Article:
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Financial Reporting Council Triples Its Staff Amid Criticism

The U.K. is ramping up oversight of corporate reporting as it expands the size of its Financial Reporting Council (FRC), according to news from The Financial Times on Sunday (Dec. 3).

Reports said the U.K.’s FRC has more than tripled the size of its enforcement team over the last five years in the wake of criticism over how it has handled allegations of misconduct across the corporate auditing market. That criticism heightened after the Financial Reporting Council decided to clear KPMG — one of the nation’s Big Four auditors — of wrongdoing after probing KMPG’s conduct in working with failed lender HBOS. KPMG gave the lender “a clean bill of health,” the publication said, just a  few months before its collapse in 2008.

The FRC’s enforcement team was comprised of fewer than 10 employees in 2012; now, the team employs 30. Much of that expansion is the result of the watchdog’s establishment of an internal forensic unit, while it also ramped up its legal team.

“The advantage is we can really start an investigation on day one, without having to go out and find [eternal forensic accountants] and instruct them,” said FRC Interim Executive Counsel Claudia Mortimore. She also told the publication that the FRC has become “more active and more efficient over the past few years.”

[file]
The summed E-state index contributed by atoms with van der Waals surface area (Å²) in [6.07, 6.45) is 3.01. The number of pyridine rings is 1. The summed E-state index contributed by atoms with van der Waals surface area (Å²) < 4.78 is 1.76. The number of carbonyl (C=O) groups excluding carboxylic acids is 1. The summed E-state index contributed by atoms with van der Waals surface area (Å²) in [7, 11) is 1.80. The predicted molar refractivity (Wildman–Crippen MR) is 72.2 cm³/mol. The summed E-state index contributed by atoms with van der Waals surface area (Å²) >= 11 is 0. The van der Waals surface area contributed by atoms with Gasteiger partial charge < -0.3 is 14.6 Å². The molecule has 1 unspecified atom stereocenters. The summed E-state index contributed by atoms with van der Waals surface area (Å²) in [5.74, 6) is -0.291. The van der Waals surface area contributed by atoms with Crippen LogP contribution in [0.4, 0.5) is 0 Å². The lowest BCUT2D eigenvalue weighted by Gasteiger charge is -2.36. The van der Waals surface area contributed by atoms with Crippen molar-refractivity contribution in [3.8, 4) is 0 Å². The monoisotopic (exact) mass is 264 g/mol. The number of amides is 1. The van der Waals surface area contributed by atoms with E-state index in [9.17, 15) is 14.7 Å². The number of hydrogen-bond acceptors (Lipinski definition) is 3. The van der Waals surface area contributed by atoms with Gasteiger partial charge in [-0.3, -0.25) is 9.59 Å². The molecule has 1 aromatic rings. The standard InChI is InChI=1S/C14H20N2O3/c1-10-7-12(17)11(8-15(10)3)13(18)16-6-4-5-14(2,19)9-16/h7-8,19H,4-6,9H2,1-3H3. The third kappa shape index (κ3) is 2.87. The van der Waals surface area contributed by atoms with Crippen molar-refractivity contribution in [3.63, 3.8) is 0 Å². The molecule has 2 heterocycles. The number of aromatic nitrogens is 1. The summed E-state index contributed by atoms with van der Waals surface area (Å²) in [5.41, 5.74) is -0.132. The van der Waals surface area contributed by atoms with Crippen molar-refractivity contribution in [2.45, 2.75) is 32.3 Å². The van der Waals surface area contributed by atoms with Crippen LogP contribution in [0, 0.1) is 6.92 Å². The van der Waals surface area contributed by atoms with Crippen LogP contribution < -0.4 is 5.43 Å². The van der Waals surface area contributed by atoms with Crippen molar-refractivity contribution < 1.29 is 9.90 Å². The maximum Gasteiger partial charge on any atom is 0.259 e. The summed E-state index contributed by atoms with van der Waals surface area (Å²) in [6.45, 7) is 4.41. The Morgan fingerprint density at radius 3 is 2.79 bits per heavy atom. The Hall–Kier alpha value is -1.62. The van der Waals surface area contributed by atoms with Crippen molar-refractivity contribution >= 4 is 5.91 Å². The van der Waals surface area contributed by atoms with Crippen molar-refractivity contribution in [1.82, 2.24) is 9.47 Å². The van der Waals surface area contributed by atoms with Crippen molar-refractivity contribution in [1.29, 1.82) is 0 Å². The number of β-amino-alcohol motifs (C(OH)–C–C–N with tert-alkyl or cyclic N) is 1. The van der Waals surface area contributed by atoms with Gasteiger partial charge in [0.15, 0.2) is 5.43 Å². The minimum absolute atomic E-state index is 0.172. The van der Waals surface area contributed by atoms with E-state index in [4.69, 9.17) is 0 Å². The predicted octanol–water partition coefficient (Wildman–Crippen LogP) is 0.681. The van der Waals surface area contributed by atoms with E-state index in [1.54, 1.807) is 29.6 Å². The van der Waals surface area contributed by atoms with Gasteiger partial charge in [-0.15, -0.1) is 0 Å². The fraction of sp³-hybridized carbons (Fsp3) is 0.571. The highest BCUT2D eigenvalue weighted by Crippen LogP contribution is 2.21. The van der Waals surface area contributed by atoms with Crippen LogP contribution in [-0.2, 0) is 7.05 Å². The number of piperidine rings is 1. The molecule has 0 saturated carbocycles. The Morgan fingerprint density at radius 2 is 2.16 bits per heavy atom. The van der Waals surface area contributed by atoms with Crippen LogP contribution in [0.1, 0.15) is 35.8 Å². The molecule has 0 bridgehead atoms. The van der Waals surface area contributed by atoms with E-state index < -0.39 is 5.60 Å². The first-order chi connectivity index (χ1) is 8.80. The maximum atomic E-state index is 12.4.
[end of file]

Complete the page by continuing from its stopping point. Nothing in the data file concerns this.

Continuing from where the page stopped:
Last week, the FRC admitted that it was too slow to launch an investigation into KPMG, but remained adamant that it was correct to clear the company of any allegations of misconduct regarding its audit of HBOS.

The Financial Times, however, noted that the FCA’s size is significantly smaller than that of the Financial Conduct Authority’s, which has reportedly added nearly 100 employees to its staff in the last five years. Today, the FCA employs nearly 500.

The HBOS collapse has led to other scandals in the U.K.’s financial services space too. The FCA is probing Lloyds and its handling of allegations that HBOS mistreated some of its small business customers before Lloyds acquired it in 2009.



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